A Louisiana-based engineering firm has designed the foundations for the first offshore wind farm in the United States, which began installation this week.
New Orleans CityBusiness reports (http://bit.ly/1ggDLmi) the foundations for the five-turbine wind farm were designed by Keystone Engineering of Mandeville and built by Houston-based Gulf Island Fabrication Inc., which constructs large oil platforms.
“It’s a launch of a brand new industry that could be a big deal for the United States and Louisiana,” said Zach Finucane, project manager for Keystone Engineering. “It’s exciting to be a part of this.”
The project, Deepwater Wind, is expected to expand in the future as more contracts come on board.
The platforms, located off the coast of Rhode Island, will generate about 30 megawatts of power and have the capability to power 17,000 homes. The project will offer an alternative for the residents of Block Island, who currently pay some of the highest electricity rates in the country.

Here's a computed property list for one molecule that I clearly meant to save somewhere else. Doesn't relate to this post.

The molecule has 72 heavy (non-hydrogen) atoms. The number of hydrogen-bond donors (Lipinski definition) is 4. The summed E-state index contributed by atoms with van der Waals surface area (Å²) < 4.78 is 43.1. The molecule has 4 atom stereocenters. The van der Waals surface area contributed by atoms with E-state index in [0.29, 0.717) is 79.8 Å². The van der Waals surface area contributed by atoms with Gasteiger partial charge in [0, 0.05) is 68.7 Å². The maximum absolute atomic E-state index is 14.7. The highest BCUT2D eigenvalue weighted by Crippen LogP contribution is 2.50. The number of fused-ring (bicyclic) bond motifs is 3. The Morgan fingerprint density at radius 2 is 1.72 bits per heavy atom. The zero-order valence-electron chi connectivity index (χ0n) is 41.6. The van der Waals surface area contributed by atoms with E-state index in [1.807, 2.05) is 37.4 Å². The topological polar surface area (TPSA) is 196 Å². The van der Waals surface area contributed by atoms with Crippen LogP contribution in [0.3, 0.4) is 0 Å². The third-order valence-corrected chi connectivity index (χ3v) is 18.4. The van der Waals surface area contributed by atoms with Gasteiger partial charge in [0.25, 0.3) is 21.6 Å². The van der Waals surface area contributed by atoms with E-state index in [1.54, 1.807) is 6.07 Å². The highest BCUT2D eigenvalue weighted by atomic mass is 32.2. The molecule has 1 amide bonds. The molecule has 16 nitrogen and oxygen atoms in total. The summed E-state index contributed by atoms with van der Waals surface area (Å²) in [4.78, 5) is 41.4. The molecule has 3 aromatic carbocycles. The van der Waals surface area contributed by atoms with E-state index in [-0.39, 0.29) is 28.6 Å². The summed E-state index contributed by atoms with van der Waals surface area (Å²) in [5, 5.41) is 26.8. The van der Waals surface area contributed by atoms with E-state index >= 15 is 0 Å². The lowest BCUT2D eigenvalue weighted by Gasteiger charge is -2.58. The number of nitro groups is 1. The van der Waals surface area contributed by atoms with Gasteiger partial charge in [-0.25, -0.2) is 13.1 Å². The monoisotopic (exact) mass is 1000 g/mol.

“It presented an excellent opportunity for offshore wind to be economically viable,” he said.
The process works as wind pushes the blades, which turn and spin an array of magnets inside a coil of wire. The spinning magnets push electrons through the wire and eventually reaches a substation, where electricity is distributed into the grid. Developers hope to start generating power by October 2016.